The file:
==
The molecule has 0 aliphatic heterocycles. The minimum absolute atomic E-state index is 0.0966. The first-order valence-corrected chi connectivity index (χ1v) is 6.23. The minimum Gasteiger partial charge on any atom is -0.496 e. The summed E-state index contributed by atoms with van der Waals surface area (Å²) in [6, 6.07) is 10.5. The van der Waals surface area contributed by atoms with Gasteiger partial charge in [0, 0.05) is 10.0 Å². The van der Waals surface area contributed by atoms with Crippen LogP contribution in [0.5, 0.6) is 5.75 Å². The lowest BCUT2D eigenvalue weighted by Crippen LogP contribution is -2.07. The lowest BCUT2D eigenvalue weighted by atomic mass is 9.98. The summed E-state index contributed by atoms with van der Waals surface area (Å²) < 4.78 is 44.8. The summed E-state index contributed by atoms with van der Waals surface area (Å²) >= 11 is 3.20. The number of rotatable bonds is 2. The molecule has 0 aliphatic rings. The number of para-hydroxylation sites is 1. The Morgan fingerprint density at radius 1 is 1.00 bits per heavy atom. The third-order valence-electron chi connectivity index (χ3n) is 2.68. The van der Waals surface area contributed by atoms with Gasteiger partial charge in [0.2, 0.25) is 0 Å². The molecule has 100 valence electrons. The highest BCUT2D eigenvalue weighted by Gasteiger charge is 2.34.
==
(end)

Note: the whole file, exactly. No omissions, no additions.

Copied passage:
The molecule has 0 aliphatic heterocycles. The minimum absolute atomic E-state index is 0.0966. The first-order valence-corrected chi connectivity index (χ1v) is 6.23. The minimum Gasteiger partial charge on any atom is -0.496 e. The summed E-state index contributed by atoms with van der Waals surface area (Å²) in [6, 6.07) is 10.5. The van der Waals surface area contributed by atoms with Gasteiger partial charge in [0, 0.05) is 10.0 Å². The van der Waals surface area contributed by atoms with Crippen LogP contribution in [0.5, 0.6) is 5.75 Å². The lowest BCUT2D eigenvalue weighted by Crippen LogP contribution is -2.07. The lowest BCUT2D eigenvalue weighted by atomic mass is 9.98. The summed E-state index contributed by atoms with van der Waals surface area (Å²) < 4.78 is 44.8. The summed E-state index contributed by atoms with van der Waals surface area (Å²) >= 11 is 3.20. The number of rotatable bonds is 2. The molecule has 0 aliphatic rings. The number of para-hydroxylation sites is 1. The Morgan fingerprint density at radius 1 is 1.00 bits per heavy atom. The third-order valence-electron chi connectivity index (χ3n) is 2.68. The van der Waals surface area contributed by atoms with Gasteiger partial charge in [0.2, 0.25) is 0 Å². The molecule has 100 valence electrons. The highest BCUT2D eigenvalue weighted by Gasteiger charge is 2.34.